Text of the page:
City Of Greeley
 

Avoid Frozen Water Pipes


Every winter, homeowners face the expense and inconvenience of frozen water pipes. However, by taking a few simple precautions frozen water pipes can be avoided.

  • Disconnect and drain outdoor hoses and irrigation systems. You should have all outdoor water connections, including irrigation systems, properly shut off for the season. A single overnight freeze can burst either the faucet or pipe. By detaching the hose from the pipe it allows water to drain.

  • Insulate pipes or faucets in unheated areas. Pipelines in an unheated garage or cold crawl space under the house can freeze; wrap the water pipes before temperatures plummet. Hardware or building supply stores have pipe wrapping materials available.

  • Seal off access doors, air vents and cracks. Repair broken windows. Winter winds whistling through cracks can freeze exposed water pipes.

  • Keep open doors leading to exposed pipes for household air can keep them warm. This also includes cabinet doors for sinks.

  • Keep your thermostat set above 65 degrees. 
  • Find the master shutoff. The master valve may be near the water heater or the washing machine. If a pipe bursts anywhere in the house, this valve turns it off. Be sure everyone in the family knows where it is and what it does. You must act fast or flooding could occur.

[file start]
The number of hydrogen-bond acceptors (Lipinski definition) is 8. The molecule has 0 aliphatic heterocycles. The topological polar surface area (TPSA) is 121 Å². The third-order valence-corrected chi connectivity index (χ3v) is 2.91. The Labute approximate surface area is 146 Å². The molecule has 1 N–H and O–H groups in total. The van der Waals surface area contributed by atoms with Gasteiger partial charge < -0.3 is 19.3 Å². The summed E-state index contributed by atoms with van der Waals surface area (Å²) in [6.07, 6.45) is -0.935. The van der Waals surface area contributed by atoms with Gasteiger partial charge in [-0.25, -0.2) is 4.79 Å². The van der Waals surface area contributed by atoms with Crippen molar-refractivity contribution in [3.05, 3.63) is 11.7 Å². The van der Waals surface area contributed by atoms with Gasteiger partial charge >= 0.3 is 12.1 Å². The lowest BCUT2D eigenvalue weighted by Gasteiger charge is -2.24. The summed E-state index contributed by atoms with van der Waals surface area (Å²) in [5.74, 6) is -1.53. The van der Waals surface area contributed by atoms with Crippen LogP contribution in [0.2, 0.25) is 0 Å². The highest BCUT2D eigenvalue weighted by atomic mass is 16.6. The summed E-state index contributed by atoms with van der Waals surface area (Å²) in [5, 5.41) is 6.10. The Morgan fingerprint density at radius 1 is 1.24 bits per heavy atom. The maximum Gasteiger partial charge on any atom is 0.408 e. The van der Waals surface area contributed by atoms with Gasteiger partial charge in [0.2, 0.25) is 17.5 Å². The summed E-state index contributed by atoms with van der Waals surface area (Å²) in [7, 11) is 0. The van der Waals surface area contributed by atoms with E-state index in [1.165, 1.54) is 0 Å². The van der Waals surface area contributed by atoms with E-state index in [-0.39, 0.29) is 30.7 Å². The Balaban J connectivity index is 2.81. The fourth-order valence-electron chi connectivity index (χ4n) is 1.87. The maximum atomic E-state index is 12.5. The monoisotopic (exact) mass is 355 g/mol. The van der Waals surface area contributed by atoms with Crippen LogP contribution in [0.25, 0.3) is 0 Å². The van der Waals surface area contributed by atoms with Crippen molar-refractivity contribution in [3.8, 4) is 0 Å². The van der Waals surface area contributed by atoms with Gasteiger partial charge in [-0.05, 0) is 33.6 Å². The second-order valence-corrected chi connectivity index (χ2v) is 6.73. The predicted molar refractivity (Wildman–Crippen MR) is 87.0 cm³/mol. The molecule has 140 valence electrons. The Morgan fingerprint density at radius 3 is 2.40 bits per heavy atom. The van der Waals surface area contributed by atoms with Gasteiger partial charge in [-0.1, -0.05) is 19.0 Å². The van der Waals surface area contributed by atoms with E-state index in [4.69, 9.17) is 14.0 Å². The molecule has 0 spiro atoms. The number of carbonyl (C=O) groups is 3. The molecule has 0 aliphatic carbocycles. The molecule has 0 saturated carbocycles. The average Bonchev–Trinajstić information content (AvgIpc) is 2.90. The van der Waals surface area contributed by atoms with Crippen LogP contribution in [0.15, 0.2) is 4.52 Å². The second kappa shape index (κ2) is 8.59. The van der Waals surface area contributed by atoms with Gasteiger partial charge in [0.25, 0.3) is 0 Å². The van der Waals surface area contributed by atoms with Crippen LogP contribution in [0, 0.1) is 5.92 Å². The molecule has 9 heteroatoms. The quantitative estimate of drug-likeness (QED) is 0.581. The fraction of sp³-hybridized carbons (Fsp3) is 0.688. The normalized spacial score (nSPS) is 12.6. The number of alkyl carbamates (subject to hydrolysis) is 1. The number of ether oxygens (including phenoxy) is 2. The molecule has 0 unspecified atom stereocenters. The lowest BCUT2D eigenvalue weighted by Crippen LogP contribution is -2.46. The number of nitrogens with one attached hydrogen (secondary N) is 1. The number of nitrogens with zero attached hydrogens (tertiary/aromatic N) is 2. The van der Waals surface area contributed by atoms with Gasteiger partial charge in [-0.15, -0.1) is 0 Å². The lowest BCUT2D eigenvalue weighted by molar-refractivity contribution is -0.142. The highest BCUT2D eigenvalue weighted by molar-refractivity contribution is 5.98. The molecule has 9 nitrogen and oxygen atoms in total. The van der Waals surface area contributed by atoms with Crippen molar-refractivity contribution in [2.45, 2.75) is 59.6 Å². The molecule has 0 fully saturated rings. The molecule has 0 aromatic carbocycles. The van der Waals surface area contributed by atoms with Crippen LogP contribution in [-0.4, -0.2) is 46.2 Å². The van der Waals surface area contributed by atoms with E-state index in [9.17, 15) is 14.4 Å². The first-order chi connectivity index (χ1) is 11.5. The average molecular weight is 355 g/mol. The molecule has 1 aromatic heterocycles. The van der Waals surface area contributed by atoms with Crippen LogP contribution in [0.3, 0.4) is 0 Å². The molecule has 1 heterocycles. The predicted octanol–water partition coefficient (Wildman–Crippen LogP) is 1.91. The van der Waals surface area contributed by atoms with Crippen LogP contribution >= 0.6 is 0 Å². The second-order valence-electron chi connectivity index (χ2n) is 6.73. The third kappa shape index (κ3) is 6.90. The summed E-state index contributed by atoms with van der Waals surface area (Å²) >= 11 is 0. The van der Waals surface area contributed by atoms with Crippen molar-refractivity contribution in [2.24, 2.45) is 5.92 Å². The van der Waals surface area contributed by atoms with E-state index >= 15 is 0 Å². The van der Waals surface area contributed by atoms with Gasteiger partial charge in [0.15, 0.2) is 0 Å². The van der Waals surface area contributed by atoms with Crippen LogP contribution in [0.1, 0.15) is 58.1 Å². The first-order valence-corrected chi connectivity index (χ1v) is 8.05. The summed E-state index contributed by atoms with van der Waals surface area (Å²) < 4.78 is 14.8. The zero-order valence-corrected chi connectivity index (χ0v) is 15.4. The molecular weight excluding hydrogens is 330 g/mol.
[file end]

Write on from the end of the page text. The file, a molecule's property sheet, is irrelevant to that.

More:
• Run a minimal amount of water in a sink, on nights when weather forecast predicts below zero temperatures. A tiny stream or drip of water should be enough to keep the water from freezing. Your best bet is to choose a sink furthest from the place where the water enters the house. Conserve water by collecting it in a bucket or watering can. The caught water can then be used to fill up a toilet, water indoor plants, or fill up a pet's water bowl. The amount of water running at this rate is expected to be less than twenty gallons per eight hours.

What if it is too late? What if your pipes are frozen anyway?  

  • Call a plumber.

  • Do not try and melt the water by using fire, like using a blow torch. Overheating a single spot can burst the pipe. 

  • Use a hair dryer with a low heat setting. Wave the warm air back and forth along the pipe, not on one spot. If you do not have a hair dryer, you can wrap the frozen section with rags or towels and pour hot water over them.

  • Be ready to run for the master shutoff valve if necessary, water could come gushing out.